If The Last Mimzy proves nothing else, it is that Robert Shaye should stick to his day job. Shaye co-founded New Line Cinema 40 years ago, and in that time he has presided over such lucrative franchises as A Nightmare on Elm Street and The Lord of the Rings; in fact, it was Shaye's idea to produce three films based on Tolkien's magnum opus, rather than the two that Peter Jackson had been fighting for. (The other studio that Jackson had been dealing with wanted to condense the entire story down to one movie.) So, credit where credit is due. Fantasy fans owe him a lot.
But just because Shaye has the power of life and death over films made by other people, it doesn't necessarily follow that he would be a good filmmaker himself. As it is, Shaye has directed only two feature films in his entire career. The first was a romantic comedy called Book of Love that came out 17 whole years ago. The other is The Last Mimzy, an exceedingly loopy children's sci-fi story that evokes memories of E.T., 2001: A Space Odyssey, and A.I. Artificial Intelligence, but is probably closer in spirit to the half-baked techno-mysticism of What the Bleep Do We Know?.
The film begins in what looks like the future, with a teacher and her students sitting in a circle in the bright, beautiful, environmentally pure outdoors. The teacher invites her students to "tune in" as she "shows" them a story telepathically, and after a narrative lurch or two, we find ourselves in the present day. The story concerns two young siblings, Noah Wilder (Chris O'Neil) and his kid sister Emma (Rhiannon Leigh Wryn), who discover a mysterious box when they play on the beach during their Easter vacation. Inside the box are various "toys," including a doll that looks like an old-fashioned stuffed rabbit but makes strange, subtle sounds, like an electronic purr. Emma calls the rabbit "Mimzy," and she says it teaches her things.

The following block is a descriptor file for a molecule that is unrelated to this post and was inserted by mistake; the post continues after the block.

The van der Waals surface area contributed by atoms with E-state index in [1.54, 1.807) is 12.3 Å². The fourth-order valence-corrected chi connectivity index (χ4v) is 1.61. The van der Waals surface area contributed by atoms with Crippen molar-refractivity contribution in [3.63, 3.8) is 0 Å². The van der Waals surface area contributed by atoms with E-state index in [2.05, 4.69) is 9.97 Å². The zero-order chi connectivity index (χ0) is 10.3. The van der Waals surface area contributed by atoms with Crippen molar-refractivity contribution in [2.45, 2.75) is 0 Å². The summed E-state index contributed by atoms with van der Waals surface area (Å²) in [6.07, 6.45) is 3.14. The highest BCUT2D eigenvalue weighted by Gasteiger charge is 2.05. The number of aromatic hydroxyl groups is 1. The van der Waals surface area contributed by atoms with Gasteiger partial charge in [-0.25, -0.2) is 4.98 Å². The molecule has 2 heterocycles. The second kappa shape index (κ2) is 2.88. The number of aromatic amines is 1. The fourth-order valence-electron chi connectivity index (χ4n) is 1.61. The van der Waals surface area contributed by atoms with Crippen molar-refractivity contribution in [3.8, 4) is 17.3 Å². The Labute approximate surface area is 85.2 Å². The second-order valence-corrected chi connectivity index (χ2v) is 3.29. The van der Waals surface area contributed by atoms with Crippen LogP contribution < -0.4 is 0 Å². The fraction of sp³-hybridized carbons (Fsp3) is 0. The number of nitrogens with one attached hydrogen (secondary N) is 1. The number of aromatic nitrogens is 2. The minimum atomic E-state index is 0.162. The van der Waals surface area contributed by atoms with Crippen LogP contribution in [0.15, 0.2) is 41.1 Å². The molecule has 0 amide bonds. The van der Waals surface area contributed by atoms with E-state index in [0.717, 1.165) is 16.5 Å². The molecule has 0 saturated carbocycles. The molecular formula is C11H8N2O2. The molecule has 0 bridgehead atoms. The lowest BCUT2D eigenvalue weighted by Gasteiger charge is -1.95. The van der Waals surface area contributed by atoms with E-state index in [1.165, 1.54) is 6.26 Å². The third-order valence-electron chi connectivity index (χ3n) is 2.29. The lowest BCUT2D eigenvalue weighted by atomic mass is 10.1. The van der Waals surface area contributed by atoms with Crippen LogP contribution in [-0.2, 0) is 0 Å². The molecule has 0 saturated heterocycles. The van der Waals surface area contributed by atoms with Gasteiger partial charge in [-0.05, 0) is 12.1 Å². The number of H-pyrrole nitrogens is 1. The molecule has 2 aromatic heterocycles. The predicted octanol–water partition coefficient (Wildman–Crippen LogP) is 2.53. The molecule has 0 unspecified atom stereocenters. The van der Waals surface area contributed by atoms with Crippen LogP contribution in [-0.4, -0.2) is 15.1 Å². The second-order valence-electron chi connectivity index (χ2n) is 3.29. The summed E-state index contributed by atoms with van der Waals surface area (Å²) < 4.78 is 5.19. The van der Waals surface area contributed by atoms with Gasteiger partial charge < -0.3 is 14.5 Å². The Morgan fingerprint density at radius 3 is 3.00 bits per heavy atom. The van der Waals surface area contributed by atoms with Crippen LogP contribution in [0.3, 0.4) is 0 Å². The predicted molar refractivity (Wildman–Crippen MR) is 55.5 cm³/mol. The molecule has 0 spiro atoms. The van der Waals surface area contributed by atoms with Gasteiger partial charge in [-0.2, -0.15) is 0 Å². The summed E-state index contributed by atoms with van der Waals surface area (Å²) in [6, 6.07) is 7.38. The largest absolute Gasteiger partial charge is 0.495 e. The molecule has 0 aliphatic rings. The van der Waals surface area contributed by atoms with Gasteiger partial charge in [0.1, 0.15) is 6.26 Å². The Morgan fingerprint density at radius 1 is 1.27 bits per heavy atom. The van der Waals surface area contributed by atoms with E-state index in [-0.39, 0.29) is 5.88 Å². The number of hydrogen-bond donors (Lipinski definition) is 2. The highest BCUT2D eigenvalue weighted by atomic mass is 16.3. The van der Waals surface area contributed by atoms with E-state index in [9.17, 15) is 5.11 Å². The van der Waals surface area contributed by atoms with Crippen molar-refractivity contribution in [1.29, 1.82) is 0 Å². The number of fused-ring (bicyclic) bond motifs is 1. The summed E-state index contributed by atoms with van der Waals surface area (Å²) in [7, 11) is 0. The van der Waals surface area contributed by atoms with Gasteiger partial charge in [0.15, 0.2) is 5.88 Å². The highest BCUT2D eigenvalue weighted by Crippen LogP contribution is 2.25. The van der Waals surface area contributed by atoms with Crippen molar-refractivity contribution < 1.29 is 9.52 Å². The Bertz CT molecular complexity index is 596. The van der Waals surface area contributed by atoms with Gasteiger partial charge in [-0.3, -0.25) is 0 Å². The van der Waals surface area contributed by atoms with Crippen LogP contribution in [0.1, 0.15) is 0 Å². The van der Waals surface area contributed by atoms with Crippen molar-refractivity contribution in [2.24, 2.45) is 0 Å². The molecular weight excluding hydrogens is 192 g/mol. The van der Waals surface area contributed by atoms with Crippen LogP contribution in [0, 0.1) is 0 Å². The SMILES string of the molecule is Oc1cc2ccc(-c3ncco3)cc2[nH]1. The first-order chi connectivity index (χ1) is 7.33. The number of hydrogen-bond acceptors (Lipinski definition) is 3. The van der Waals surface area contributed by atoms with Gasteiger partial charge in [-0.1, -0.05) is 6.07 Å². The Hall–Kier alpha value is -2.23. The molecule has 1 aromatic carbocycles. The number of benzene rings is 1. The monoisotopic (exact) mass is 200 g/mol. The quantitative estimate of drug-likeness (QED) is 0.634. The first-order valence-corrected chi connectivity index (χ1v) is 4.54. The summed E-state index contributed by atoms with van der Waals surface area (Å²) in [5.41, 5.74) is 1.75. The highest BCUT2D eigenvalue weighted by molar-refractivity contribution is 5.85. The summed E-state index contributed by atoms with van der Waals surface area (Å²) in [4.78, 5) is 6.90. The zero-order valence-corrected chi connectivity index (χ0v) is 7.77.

The other "toys" behave oddly, too. Sometimes they levitate; sometimes they create energy fields; sometimes their actions are quite visible to the children but utterly invisible to their parents, Jo (Joely Richardson) and David (Timothy Hutton). And as time goes by, the children develop new skills, including the ability to teleport objects—among them a perfectly positioned product placement—as well as the ability to make spiders and insects behave in certain ways by making certain sounds.
One of Noah's more dazzling "science projects" catches the eye of his teacher, Larry White (The Office's Rainn Wilson). So do Noah's rigorously geometric sketches, which bear an uncanny resemblance to the Hindu or Buddhist mandalas that Larry saw on a pilgrimage to the Himalayas with his fiancée, Naomi Schwartz (Crossing Jordan's Kathryn Hahn). Naomi ends up reading Noah's and Emma's palms, and after doing so, she and Larry become convinced that the kids are destined for great things.
Other adults get involved too, though. At one point, the "toys" set off a power surge that sends the entire Seattle area into a momentary blackout. Fearing terrorist activity, the FBI steps in and throws its weight around; the federal agents are led by Michael Clarke Duncan, who delivers his lines with hilariously deadpan seriousness even in scenes where you don't think the movie is trying to be a comedy.